300 senior officers expected at two-day Garda ‘think-tank’

More than 300 senior Gardaí from across the country are expected to attend a two-day Garda “think-tank” on Thursday and Friday which will examine the future of the Garda in light of recent controversies.

The conference which is entitled “An invitation to a conversation” will discuss the future of force.

Acting Garda Commissioner Dónall Ó Cualáin is expected to address the conference.

The event which is being run in conjunction with the Kennedy Institute of Conflict is the Garda Commissioners’ annual senior management meeting and for the first time ever the invitation has been extended to superintendents and assistant principal officers as well as other ranks.

Garda Deputy Commissioner John Twomey circulated an email inviting other ranks of the Garda to attend and take part in the “conversation”.

“Dear Colleagues, as previously advised, you are invited to take part in a conversation about what has been happening to our profession in recent times, how we got here, and the toll it had on you personally and professionally.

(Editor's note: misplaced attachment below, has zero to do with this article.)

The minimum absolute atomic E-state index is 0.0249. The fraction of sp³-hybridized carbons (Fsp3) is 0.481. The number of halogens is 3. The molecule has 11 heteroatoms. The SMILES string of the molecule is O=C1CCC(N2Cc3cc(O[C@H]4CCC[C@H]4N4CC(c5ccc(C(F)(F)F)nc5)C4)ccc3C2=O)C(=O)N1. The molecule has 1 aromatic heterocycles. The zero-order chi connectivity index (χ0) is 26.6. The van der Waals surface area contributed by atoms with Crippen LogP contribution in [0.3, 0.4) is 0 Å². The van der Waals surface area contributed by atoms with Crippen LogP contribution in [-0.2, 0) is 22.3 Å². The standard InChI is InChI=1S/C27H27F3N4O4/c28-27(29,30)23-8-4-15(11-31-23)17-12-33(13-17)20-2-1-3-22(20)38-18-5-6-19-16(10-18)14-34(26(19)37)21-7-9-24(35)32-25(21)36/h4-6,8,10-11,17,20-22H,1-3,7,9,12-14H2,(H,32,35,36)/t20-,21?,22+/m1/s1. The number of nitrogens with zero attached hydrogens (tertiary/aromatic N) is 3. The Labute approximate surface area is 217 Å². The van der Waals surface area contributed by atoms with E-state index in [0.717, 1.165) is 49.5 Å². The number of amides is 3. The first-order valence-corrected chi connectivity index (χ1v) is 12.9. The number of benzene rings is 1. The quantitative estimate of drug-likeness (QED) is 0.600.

“There will also be an opportunity to talk about what you have learned from the past and, if you could, how you would re-shape the future of the Garda Síochána,” the email said.

The Irish Times understands that the two-day event will focus on discussion groups led by Peter Cassells of the Edward Kennedy Institute of Conflict Intervention at Maynooth University.

The think-tank comes on foot of an internal Garda investigation into the falsification of breathalyser figures which found that disciplinary action may have to be taken against a number of Gardaí after the force wrongly claimed to have checked an extra 1.5 million drivers over a seven-year period.

“The event is a chance for Gardaí to have a conversation about the future of policing here in Ireland. The top priority is the reflection, discussion, and accountability for inflated breath tests and the various other recent controversies,” a sources said.

The two-day event will also discuss the appointment of the next Garda commissioner as it emerged that it could take two years to fill the post vacated by former commissioner Nóirín O’Sullivan.